Even for podcasts aimed at English learners, there is a large variety that you can choose from.

Are you interested in one that talks about life in a particular country? Or perhaps you want one that teaches you interesting things about the world (like the )? 

Or do you want to listen to one that teaches you grammar and vocabulary (like )

There’s something there for everyone, and it’s very easy to test lots of them out. Just press play, have a listen and see what you like.

How to use podcasts effectively

So, you’ve chosen a podcast. You’re sitting comfortably, and you’re ready to learn.

You just close your eyes and press ‘play’, right? Surely there’s nothing more complicated than that?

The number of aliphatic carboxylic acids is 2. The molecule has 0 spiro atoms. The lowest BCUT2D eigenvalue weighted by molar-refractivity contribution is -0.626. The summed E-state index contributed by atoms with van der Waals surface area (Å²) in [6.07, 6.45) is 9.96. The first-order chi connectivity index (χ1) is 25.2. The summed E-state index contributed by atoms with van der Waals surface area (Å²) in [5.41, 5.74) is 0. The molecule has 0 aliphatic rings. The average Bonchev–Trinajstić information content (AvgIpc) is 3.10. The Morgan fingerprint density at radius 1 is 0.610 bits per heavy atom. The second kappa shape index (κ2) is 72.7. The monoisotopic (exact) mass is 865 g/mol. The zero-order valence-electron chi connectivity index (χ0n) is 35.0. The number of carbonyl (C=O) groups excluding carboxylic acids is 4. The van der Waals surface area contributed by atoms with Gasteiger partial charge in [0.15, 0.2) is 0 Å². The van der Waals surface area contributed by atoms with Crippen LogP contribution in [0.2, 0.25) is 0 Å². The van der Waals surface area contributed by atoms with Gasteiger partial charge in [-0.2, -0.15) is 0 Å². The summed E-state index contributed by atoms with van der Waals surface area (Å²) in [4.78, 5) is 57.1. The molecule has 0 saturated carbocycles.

In fact, getting the most out of a podcast for English learning purposes is a bit of an art. But when done properly, this technique pays dividends and can help you improve your listening and speaking skills.

Here’s what I suggest.

1. Listen with nothing

When you first listen to a podcast episode, try listening with nothing. Don’t press pause, don’t look up words, don’t get caught up if you don’t understand a word or sentence.

This helps you build up your confidence. If you’re the kind of person that worries if they don’t understand something, then learning to not worry if you don’t is actually a skill that you need to develop.

that learning happens most effectively in low anxiety situations, and so listening to a podcast and learning to accept that you won’t understand every single word is actually a very useful skill to master.

You’ll also be surprised that the meaning of words or phrases that you didn’t understand when you first heard them will become clearer when you hear them in another context, later on in the podcast.